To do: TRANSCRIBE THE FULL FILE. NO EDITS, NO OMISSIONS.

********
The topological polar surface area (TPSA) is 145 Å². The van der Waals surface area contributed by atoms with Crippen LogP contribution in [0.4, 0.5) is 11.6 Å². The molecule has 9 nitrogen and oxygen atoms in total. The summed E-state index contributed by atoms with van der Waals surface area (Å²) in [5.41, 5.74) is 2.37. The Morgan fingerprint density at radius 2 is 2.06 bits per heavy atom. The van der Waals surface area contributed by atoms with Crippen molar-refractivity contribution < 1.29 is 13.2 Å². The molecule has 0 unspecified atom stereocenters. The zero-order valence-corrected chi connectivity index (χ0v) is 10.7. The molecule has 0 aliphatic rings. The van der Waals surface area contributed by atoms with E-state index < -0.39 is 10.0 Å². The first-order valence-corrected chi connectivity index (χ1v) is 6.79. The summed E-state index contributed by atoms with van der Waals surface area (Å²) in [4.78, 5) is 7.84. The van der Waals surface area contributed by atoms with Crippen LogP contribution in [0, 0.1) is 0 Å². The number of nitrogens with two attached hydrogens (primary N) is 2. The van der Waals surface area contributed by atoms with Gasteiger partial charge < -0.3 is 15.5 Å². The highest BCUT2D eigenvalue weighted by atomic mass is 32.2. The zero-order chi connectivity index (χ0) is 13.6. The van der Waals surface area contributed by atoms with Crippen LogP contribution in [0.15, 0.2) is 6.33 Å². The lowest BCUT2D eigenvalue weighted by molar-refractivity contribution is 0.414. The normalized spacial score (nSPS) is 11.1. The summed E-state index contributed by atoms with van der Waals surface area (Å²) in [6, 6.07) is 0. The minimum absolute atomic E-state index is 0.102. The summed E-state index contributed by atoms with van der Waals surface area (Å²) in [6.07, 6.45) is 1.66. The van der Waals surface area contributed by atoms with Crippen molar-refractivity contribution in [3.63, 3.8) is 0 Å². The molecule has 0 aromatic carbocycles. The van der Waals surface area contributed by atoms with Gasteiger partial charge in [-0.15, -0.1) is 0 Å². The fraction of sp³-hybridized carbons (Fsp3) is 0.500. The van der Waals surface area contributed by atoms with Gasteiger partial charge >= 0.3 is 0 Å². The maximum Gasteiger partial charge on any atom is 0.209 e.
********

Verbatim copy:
The topological polar surface area (TPSA) is 145 Å². The van der Waals surface area contributed by atoms with Crippen LogP contribution in [0.4, 0.5) is 11.6 Å². The molecule has 9 nitrogen and oxygen atoms in total. The summed E-state index contributed by atoms with van der Waals surface area (Å²) in [5.41, 5.74) is 2.37. The Morgan fingerprint density at radius 2 is 2.06 bits per heavy atom. The van der Waals surface area contributed by atoms with Crippen molar-refractivity contribution < 1.29 is 13.2 Å². The molecule has 0 unspecified atom stereocenters. The zero-order valence-corrected chi connectivity index (χ0v) is 10.7. The molecule has 0 aliphatic rings. The van der Waals surface area contributed by atoms with E-state index < -0.39 is 10.0 Å². The first-order valence-corrected chi connectivity index (χ1v) is 6.79. The summed E-state index contributed by atoms with van der Waals surface area (Å²) in [4.78, 5) is 7.84. The van der Waals surface area contributed by atoms with Crippen LogP contribution in [0, 0.1) is 0 Å². The number of nitrogens with two attached hydrogens (primary N) is 2. The van der Waals surface area contributed by atoms with Gasteiger partial charge < -0.3 is 15.5 Å². The highest BCUT2D eigenvalue weighted by atomic mass is 32.2. The zero-order chi connectivity index (χ0) is 13.6. The van der Waals surface area contributed by atoms with Crippen LogP contribution in [0.15, 0.2) is 6.33 Å². The lowest BCUT2D eigenvalue weighted by molar-refractivity contribution is 0.414. The normalized spacial score (nSPS) is 11.1. The summed E-state index contributed by atoms with van der Waals surface area (Å²) in [6, 6.07) is 0. The minimum absolute atomic E-state index is 0.102. The summed E-state index contributed by atoms with van der Waals surface area (Å²) in [6.07, 6.45) is 1.66. The van der Waals surface area contributed by atoms with Crippen molar-refractivity contribution in [3.63, 3.8) is 0 Å². The molecule has 0 aromatic carbocycles. The van der Waals surface area contributed by atoms with Gasteiger partial charge in [-0.15, -0.1) is 0 Å². The fraction of sp³-hybridized carbons (Fsp3) is 0.500. The van der Waals surface area contributed by atoms with Gasteiger partial charge >= 0.3 is 0 Å². The maximum Gasteiger partial charge on any atom is 0.209 e.